Fellini or the amazing power of opposites

It must be that disobedient little Federico was deeply influenced by the traveling circus that he joined after running away from a Catholic boarding school. It is possible that from sour opposites there emerged one of the most impressive film opuses of all time

Fellini, the genius from the Apennines, warned us even with his first films that he intended to research the intimate (psychological and moral) side of his heroes. He matured as a filmmaker at the time of the emergence of neorealist poetics, having taken part in the style’s creation (at first as co-screenwriter and assistant director to the great Roberto Rossellini). In his debut feature film, about traveling actors, that he made together with Albert Lattuad in 1950, Lights of Variety, he questions the unfulfilled dreams of his characters - people from the margins of society: village folk, poor people from the gutter, etc... In his film he White Sheik (1952) even the great Rome shatters certain illusions of a young married couple that arrived to the capital to take part in its myths. In his turning-point film The Young and the Passionate (1953) in one of the four main characters we recognize the author’s alter ego, a person who, unlike his friends, will manage to escape the misery of a province. Afterwards follows the disturbing The Road (1954) with the gentle and helpless maid Gelsomina and the primitive and cruel circus performer Zampano. Life’s harshness is apparent also in the realist drama The Swindlers (1955). In Nights of Cabiria from 1957, we meet the severely mistreated but also deeply interesting and fragile street prostitute Cabiria that symbolizes the indestructible life optimism.

Fellini’s films from this first period are full of Christian questions of self-sacrifice, repentance and (mystical) redemption. Experts called this phase in the evolution of Italian neorealism, on which Fellini had a great impact, neorealism of the soul.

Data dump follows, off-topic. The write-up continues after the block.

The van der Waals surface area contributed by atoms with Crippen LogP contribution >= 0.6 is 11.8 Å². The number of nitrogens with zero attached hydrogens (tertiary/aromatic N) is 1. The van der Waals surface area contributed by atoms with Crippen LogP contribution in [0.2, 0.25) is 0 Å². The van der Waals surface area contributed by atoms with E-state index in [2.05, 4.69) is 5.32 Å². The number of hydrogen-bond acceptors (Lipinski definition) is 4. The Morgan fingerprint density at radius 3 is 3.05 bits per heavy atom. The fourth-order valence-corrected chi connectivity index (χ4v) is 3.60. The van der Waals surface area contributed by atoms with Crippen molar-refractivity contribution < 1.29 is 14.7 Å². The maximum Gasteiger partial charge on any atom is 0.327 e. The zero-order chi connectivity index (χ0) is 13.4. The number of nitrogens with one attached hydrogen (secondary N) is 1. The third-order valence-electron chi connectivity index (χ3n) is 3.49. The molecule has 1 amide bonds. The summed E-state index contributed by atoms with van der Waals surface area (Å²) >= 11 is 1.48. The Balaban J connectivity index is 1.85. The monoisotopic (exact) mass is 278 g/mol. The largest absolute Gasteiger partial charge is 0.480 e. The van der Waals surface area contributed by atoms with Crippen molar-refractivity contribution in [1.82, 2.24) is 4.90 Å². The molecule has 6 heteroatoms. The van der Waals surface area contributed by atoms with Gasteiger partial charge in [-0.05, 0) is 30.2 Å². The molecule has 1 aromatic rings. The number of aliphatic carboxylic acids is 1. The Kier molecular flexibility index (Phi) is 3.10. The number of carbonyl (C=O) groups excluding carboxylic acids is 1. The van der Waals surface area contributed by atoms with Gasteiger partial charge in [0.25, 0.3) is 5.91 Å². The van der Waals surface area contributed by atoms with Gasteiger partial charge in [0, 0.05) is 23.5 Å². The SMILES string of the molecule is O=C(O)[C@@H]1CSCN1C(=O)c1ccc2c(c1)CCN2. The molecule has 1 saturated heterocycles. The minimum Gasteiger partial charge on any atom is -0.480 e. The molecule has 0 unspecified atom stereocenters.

His film The Sweet Life (1960) summarizes the former and anticipates the next phase; the film’s mosaic structure (influenced by the modernist tendencies of the time) lost its classic narration and the author focuses together with an individual searching for its own identity also on the decadent world of plenty and estrangement, which impudently relativizes and even negates basic moral principles. Fellini’s central, partly autobiographical, (master) piece 8 1/2 (1963) shows us a personal and professional crisis of a film director who cannot communicate with his surroundings (starring Marcello Mastroianni as the author’s alter ego). As dr. Peterlić claimed “by questioning the process of film creation”, the author surprises us with his masterly skills when he imbues the mosaic-like structure of his film (as well as his entire opus) with completely opposite elements - realistic and stylized, lyric and grotesque, present and past, truth and fictional, “simple” and baroque… This film won forty most prominent international film awards, including an Oscar. His next films are a variation of his previous thematic and stylistic achievements. With his film Juliet of the Spirits (1965) the author stops the series of just black and white films and portrays a heroine that tries to reach her own roots struggling through reality and the imaginary. In Satyricon (1969) he evokes the debauchery of old Rome in order to draw a parallel with the looseness or morals in the contemporary world. In his next film The Clowns (1970) Fellini nostalgically evokes circus artistry using the hybrid method of quasi-television reportage, parodies the poetics of cinéma-vérité and the rhetoric of cinema directe. In Rome (1972) once again he portrays Rome and especially its urban shallowness. In Amarcord (1973), devoted to his hometown of Rmini in 1930s, Fellini’s nostalgia is even more apparent. Casanova (1976) presents his sarcastic view of the famous Venetian lover. In Orchestra Rehearsal (1978) he plays with the opposites of “television documentarism and the phantasmagoria of a fairy tale” (through the portrayal of a genesis of the individual, social and artistic chaos) and provides us with a parabola of an emergence of a totalitarian society. In the film City of Women (1979) he shows us a horrified professor erotomaniac who dreams that he is in a hotel in which a feminist congress takes place. When he wakes up a woman from his dream enters his compartment.

Indeed Federico Fellini belongs to the leading Italian author quintet (Rossellini, Visconti, De Sica, Antonioni), as well as takes part in the highest achievements of international film. (Petar Krelja)